PARIS, Ill. (WCIA) — Nearly two months after receiving word that the Edgar County Jail would no longer be covered by the Illinois Counties Risk Management Trust, county board members have announced a closing date.
Around midnight on December 1, the county’s jail operations will cease, forcing the county to plan just how they’ll transport inmates to other facilities.
That collaboration will be split among at least five different county sheriffs, but the details are still being worked out.
County board president Jeff Voigt said the county has upped a budget line for prisoner housing and transportation to $383,000 in anticipation.
Agreements to transfer inmates to other jails have still not been finalized and the county still does not know where all the inmates will be transferred. It’s in the process of formalizing deals with Ford, Douglas, and other possible county jails.
The insurance company says it couldn’t cover the jail because there’s too much wrong with it, including structural insecurity and excessive filth. It would cost the county millions to fix.
The county board president says the jail houses an average of 30 inmates a day. The money to pay to house them in other jails will come out of the general fund. The county says it will not take away money from other departments to do this.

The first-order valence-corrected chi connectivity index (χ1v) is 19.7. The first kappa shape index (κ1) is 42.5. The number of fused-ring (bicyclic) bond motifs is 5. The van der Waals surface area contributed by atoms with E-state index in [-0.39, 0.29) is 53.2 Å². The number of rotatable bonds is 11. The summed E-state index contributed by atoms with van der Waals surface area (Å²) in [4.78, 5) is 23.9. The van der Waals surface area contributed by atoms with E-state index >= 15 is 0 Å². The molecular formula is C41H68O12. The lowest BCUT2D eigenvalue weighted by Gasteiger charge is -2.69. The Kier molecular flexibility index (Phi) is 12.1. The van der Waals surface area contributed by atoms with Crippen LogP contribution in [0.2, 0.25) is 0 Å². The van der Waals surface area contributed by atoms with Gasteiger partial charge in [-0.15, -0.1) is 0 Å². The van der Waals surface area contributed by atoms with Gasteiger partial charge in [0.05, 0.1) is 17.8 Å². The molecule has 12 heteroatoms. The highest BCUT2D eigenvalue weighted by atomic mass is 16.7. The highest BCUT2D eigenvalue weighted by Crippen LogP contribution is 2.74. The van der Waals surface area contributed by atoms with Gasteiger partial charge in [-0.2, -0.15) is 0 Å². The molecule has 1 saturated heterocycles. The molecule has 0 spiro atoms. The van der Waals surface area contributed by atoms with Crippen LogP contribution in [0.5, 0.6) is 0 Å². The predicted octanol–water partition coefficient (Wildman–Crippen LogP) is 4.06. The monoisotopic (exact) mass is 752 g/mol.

Women and long term sentence inmates have already been taken to other locations. But the rest are still waiting to be transferred out.
In the meantime, county board members will be tasked with modernizing the 100-plus-year old building so that it can be in compliance with Illinois Department of Corrections standards.
IDOC evaluations over the past several years have cited the Edgar County Jail for numerous violations — not separating prisoners, maintaining unclean facilities, not having enough staff and not having a mental health professional on-call, among them.
Staff were also cited for performing strip searches on inmates who were at the jail for minor infractions.
Voigt said facilities issues can often be traced back to the age of certain parts of the building.
“The buildings are old,” he said. “The jail was built in three different sections: the first one was built in 1891 and the other two in the 1970s or ’80s. They built them for the corrections requirements then. Now, in 2019, those have all changed.”
The conditions and staffing levels were bad enough this year, insurers said, to jeopardize the county’s ability to keep their facility insured.
On Monday, county board members publicized the announcement at a regularly-scheduled board meeting.
Because the building needs updating, Voigt said, the county will have to raise additional money to pay for the updates over the course of the next year.
That means the county could be considering a possible referendum or a sales tax to raise the funds.
This is a developing story.